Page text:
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Thais like it hot

Thais like it hot – or in other words: there are three tastes in Thai cooking: hot, hotter and the hottest! Well, this is of course a little bit exaggerated, and you do not have to be afraid of damaging the nerves in your mouth or to swallow prophylactic tablets against diarrhea. On the one hand there are various meals, especially noodle dishes, which are prepared less spicy and on the other hand meals for non-Asians (farangs) are cooked very mildly compared to the Thai taste. Furthermore, there are alternative choices such as the mild Chinese cuisine. However, the one who does not give up immediately after the first chilli in the mouth, will enter another culinary world.
For a start we recommend a veritable tom yum soup, which is the most traditional Thai soup. Everybody who comes to Thailand and who loves to have different experiences should try this soup: the first spoon is not so spectacular yet, however, the second spoon sparks the fire in your mouth. You might start to sweat, your eyes water, the nose runs and your only thought will be: water!!! Wrong – a spoonful of rice is much better, or if available have some pieces of cucumbers, watermelons or pineapples. Even a sip of beer helps against the burning in your mouth. And then, suddenly, this indescribable taste is here – some people get addicted to, while a few others will eat at Mc Donald's. If you cannot get this fantastic taste experience at the first time, just try it another time – it could be love at the second bite!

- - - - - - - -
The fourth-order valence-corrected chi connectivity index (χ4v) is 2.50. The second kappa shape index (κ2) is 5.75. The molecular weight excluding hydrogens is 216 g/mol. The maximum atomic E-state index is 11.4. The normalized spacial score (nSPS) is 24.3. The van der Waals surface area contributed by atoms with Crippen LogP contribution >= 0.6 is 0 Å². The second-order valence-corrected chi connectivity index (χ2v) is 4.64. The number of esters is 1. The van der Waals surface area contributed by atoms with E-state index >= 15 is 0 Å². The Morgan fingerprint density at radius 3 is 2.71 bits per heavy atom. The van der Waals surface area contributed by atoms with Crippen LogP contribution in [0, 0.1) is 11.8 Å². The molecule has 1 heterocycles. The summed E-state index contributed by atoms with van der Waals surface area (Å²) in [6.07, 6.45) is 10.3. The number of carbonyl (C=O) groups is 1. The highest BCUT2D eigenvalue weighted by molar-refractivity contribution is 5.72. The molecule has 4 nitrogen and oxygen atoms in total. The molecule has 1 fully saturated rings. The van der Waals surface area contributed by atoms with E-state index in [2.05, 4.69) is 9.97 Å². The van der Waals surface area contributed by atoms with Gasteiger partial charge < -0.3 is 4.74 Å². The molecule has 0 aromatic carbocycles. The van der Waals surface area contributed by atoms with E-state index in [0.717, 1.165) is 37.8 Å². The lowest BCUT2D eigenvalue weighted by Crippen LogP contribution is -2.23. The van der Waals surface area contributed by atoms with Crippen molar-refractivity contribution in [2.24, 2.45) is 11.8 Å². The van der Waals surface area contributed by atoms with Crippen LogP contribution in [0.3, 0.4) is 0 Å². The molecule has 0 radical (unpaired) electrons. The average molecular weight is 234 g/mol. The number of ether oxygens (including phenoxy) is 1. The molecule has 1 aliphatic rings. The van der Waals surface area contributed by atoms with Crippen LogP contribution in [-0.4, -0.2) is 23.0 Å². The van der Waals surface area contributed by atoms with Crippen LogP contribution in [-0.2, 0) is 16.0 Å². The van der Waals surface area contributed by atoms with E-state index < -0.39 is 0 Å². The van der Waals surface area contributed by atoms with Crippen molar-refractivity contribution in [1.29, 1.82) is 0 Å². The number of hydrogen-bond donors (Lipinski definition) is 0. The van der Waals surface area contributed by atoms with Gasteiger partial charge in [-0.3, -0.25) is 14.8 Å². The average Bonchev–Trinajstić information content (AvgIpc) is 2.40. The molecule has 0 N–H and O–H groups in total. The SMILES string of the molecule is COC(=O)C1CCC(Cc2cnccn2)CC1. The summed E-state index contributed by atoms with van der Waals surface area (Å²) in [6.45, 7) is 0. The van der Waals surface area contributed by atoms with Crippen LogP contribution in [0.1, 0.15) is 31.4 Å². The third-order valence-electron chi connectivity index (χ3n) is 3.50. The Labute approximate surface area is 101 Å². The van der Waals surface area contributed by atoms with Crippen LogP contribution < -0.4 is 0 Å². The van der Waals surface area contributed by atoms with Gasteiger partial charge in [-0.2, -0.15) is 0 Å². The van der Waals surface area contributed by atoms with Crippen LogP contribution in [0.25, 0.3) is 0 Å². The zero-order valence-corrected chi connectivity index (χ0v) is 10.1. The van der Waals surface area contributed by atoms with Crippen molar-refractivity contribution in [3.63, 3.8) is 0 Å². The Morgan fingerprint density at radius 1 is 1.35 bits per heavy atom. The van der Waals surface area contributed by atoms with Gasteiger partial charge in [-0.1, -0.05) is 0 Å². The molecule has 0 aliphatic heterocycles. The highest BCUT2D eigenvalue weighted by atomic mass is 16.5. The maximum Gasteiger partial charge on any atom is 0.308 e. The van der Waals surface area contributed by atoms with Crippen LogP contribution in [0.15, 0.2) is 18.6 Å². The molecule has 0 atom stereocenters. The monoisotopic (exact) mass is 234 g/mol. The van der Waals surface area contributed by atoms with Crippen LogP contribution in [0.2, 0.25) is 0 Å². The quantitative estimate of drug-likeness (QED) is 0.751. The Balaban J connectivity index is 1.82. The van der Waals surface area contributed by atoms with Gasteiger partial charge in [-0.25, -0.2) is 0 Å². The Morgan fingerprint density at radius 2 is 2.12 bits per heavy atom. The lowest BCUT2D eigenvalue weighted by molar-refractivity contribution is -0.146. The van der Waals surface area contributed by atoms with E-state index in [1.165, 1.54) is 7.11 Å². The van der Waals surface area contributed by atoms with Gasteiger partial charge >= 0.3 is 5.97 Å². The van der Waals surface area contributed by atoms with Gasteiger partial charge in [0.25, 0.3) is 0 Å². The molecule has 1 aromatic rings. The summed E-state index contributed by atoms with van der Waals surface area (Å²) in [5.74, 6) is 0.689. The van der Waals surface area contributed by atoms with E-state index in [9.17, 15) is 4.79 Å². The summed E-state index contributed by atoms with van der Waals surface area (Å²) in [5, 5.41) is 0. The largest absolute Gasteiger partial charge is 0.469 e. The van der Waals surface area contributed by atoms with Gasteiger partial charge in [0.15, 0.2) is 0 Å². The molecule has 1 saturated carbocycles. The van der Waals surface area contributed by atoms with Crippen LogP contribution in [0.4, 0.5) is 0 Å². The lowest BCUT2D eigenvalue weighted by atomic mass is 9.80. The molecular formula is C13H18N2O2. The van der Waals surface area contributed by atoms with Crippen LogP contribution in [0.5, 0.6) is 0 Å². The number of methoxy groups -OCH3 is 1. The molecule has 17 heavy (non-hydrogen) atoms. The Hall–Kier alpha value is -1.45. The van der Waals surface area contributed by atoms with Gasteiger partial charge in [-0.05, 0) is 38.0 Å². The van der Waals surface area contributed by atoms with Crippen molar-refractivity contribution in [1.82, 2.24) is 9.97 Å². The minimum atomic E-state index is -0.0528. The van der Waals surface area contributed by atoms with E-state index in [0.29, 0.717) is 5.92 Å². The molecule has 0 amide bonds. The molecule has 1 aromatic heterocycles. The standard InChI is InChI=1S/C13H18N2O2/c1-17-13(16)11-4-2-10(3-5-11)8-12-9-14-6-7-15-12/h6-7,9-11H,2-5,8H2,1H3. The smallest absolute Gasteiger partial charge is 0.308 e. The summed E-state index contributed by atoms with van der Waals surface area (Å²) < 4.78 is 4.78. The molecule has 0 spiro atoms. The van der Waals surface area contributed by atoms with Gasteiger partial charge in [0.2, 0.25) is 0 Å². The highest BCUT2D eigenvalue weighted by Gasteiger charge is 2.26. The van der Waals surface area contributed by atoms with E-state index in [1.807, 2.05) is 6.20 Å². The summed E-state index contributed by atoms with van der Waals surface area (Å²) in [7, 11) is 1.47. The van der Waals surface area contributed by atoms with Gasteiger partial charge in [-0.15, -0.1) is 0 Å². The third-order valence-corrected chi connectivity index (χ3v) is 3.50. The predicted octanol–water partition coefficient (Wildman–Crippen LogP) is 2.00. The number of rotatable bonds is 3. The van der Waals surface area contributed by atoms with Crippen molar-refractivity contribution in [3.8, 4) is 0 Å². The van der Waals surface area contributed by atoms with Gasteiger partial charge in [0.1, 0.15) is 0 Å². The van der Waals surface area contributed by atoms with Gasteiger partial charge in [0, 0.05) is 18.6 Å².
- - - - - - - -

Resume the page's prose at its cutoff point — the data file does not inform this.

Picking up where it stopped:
So, what is it that makes tom yam and other Thai dishes so hot? The answer is: chilli!
Almost a dozen different kinds of peppers were introduced in southeast Asia by the Portuguese in the 17th century and since then they are an important ingredient for Thai cuisine. Often several sorts of peppers  used for seasoning at the same time. Chilli is available in different colors, as a powder (be careful!) and fresh. whole or cut in slices in a light brown sauce (nam pla prik).
Prik lueng is yellow to orange colored and it is regarded as the hottest chilli. Prik khi nu and prik yuak are considered to be milder chillies. They are either green or red and they are found in nearly every Thai dish. Prik thai is the Thai word for pepper and it seems that it is rather low-priced in Thailand as it is generously used in cooking.

Besides chillies as important ingredients in the Thai cuisine, many spices and herbs participating to the typical Thai taste: ginger, cardamom, lime, lemongrass, garlic, coconut, basil and especially coriander. The latter is usually sprinkled on the top of many dishes after cooking. The salty taste does not come from the salt shaker but from fish sauce (nam pla) that is placed on every table.

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